Acting Attorney General John J. Hoffman announced that a former unemployment insurance clerk for the State Department of Labor and Workforce Development was indicted today on charges that she stole $21,055 in unemployment benefits by using her access to the department’s computer system to redirect benefits from unemployment claims to her own bank account.
The Division of Criminal Justice obtained a state grand jury indictment charging Jeanette Rodriguez, 42, of Mount Laurel, with official misconduct (2nd degree), computer theft (2nd degree), and theft by deception (3rd degree). The charges are the result of an investigation by the New Jersey Department of Labor-Office of Internal Audit and the Division of Criminal Justice Specialized Crimes Bureau.
Between June 20, 2013 and Sept. 18, 2013, Rodriguez allegedly used her position as an unemployment insurance clerk to access the Department of Labor’s computers and fraudulently redirect a total of $21,055 in unemployment benefits from six different claims into her personal bank account. Rodriguez was terminated from her state position after the alleged thefts were uncovered in the fall of 2013 by the Department of Labor.
“In a span of just three months, this state clerk allegedly stole a very large sum of money that was intended to be used to assist New Jersey workers who had lost their jobs,” said Acting Attorney General Hoffman. “This was a very serious breach of trust.”
“We work closely with other governmental agencies to ensure that employees who steal public funds are strictly prosecuted for their crimes,” said Director Elie Honig of the Division of Criminal Justice. “We urge anyone with information about suspected thefts of government funds or property to alert the Division of Criminal Justice.”
“Protecting the Unemployment Insurance Trust Fund from fraudsters, whether they come from outside or inside the system, has been a priority of this administration. This case is just one more example of our resolve to pursue and prosecute anyone who would pilfer from a very important safety net established for New Jersey workers,” said Department of Labor and Workforce Development Commissioner Harold J. Wirths.
Acting Attorney General Hoffman and Director Honig noted that the Division of Criminal Justice has established a toll-free Corruption Tipline 1-866-TIPS-4CJ for the public to confidentially report corruption, financial crime and other illegal activities. The public also can log on to the Division’s web page at www.njdcj.org to report suspected wrongdoing confidentially.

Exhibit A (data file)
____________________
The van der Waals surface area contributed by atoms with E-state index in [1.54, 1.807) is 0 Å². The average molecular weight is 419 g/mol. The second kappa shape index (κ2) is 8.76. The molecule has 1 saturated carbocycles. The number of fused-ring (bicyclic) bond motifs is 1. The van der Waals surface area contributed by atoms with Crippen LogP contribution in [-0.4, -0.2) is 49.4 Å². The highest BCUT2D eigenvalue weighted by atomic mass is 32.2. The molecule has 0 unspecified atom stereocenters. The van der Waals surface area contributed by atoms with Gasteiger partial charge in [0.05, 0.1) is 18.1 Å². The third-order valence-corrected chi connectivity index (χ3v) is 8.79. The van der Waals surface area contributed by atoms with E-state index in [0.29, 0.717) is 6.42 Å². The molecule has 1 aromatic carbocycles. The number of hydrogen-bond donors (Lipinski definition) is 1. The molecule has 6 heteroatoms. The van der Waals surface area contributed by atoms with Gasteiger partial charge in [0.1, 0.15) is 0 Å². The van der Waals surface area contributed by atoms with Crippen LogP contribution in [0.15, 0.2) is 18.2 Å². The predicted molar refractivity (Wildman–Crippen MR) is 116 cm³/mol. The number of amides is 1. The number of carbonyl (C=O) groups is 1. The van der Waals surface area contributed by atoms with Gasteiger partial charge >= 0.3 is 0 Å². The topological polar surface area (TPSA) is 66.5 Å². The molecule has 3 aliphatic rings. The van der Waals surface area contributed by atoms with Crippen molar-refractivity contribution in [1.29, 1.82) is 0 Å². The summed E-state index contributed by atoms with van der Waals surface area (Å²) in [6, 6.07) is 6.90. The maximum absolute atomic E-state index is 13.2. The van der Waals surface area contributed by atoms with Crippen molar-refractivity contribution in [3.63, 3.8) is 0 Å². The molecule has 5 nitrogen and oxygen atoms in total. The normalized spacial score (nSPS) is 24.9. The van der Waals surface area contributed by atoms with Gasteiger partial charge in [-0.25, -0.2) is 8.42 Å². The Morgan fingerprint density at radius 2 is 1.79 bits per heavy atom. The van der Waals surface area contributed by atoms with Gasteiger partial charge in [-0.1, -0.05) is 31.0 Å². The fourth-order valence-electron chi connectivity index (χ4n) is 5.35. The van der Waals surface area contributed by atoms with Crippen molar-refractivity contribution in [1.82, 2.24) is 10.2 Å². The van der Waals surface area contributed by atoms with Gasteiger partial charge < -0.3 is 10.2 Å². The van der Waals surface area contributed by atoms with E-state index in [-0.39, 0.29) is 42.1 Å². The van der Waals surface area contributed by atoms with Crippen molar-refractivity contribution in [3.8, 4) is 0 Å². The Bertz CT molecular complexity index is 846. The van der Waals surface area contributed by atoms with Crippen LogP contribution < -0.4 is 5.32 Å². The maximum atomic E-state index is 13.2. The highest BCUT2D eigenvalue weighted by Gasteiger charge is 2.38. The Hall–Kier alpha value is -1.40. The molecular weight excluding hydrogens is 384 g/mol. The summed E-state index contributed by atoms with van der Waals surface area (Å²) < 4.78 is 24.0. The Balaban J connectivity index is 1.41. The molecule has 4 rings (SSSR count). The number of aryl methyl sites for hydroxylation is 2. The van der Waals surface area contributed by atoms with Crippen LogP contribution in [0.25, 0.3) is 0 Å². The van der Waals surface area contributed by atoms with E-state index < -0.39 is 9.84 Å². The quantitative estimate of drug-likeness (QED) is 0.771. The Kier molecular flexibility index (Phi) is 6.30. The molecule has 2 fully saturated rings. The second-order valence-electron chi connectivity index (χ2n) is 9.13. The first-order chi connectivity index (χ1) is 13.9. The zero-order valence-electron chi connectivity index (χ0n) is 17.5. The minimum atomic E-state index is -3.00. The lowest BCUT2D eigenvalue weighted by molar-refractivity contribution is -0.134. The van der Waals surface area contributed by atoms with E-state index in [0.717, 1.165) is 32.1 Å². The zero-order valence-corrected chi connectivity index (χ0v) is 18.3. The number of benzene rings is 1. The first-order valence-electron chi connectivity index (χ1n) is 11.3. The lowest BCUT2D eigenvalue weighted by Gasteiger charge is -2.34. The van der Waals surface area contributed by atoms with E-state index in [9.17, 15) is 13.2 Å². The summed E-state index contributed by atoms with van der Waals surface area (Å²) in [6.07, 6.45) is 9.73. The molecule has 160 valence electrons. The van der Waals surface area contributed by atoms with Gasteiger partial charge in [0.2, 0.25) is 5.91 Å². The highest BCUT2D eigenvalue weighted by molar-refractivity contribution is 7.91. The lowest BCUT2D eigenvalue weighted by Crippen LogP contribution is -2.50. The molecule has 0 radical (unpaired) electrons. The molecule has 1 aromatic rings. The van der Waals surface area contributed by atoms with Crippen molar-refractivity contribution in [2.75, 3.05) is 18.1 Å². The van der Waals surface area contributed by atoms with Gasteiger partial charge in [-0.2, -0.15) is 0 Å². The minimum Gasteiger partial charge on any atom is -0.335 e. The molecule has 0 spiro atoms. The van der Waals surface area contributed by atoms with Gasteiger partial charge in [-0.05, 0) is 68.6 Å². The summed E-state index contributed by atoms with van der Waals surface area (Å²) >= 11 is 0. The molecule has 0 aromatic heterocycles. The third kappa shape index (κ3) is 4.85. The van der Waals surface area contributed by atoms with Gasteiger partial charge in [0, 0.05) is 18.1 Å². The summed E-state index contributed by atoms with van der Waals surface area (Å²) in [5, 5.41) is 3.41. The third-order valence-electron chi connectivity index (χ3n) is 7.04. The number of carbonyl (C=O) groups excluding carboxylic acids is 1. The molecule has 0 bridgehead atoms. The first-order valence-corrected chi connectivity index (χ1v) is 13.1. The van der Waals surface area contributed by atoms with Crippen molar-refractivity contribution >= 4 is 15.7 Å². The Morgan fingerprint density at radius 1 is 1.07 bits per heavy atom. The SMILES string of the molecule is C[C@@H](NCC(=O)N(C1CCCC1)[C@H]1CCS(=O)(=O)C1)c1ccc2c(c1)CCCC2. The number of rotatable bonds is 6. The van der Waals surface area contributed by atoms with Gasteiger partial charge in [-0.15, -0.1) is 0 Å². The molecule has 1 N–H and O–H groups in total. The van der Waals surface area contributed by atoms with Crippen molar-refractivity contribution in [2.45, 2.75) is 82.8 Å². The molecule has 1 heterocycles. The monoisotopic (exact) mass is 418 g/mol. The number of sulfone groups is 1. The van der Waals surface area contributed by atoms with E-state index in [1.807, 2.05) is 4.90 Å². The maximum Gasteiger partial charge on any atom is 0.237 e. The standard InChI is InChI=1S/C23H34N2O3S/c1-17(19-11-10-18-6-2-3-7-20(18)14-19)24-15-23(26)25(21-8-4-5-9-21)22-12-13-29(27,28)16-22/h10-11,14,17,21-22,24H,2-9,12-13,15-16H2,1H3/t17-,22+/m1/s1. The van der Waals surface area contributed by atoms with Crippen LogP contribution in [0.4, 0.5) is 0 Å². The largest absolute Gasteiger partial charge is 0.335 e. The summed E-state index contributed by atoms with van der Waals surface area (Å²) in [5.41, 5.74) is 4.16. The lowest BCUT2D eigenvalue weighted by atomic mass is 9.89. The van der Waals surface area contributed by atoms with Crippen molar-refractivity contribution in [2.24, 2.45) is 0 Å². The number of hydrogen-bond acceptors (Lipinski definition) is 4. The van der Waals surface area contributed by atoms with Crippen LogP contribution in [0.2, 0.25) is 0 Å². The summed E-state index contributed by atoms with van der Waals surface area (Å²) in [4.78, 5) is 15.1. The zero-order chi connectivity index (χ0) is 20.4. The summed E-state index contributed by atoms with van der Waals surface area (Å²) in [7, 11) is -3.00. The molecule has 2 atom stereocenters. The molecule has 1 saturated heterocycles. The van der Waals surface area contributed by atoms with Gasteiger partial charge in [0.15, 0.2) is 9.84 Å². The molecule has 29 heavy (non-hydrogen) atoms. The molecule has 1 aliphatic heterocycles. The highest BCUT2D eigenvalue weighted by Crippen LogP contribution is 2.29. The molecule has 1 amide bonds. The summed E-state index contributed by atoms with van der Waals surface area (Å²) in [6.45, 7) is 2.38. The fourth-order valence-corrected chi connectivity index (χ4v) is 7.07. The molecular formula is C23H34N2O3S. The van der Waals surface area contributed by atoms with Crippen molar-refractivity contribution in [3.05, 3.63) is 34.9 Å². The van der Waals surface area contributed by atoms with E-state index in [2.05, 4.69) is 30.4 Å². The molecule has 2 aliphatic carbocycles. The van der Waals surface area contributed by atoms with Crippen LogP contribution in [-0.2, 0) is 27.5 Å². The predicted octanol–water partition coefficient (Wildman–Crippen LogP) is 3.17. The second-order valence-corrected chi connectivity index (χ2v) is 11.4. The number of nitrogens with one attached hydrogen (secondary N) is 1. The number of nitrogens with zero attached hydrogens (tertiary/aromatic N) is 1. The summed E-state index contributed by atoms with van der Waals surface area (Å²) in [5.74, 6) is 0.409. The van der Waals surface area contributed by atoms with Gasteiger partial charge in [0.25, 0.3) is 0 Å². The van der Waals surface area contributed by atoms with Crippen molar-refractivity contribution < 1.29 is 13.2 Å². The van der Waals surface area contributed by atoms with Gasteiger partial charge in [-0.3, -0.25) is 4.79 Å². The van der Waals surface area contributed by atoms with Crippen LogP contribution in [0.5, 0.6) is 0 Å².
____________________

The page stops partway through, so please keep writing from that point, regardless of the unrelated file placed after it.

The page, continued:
It is alleged that, in each case in which she diverted funds, Rodriguez temporarily entered her bank account information in the department’s computer system in place of the account information of an actual worker who filed an unemployment claim. In most instances, she allegedly diverted benefits that should have gone to the worker. However, in at least one instance, the worker had found employment but Rodriguez allegedly reactivated the claim in order to steal benefits.
Deputy Attorney General Alyssa A. Schwab presented the case to the state grand jury. The investigation was conducted for the Division of Criminal Justice Specialized Crimes Bureau by Deputy Attorney General Schwab and Detective Lynn Fitzgerald. The investigation was conducted for the Department of Labor by Jerry Calamia, Director of the Office of Internal Audit, and Fraud Investigator John Sudia.
The second-degree charges carry a sentence of five to 10 years in state prison, including five years of parole ineligibility, and a $150,000 fine. The third-degree charge carries a sentence of three to five years in state prison, including two years of parole ineligibility, and a $15,000 fine. The indictment is merely an accusation and the defendant is presumed innocent until proven guilty.
The indictment was handed up to Superior Court Judge Pedro J. Jimenez Jr. in Mercer County. The case is assigned to Mercer County, where Rodriguez will be ordered to appear at a later date to be arraigned on the charges.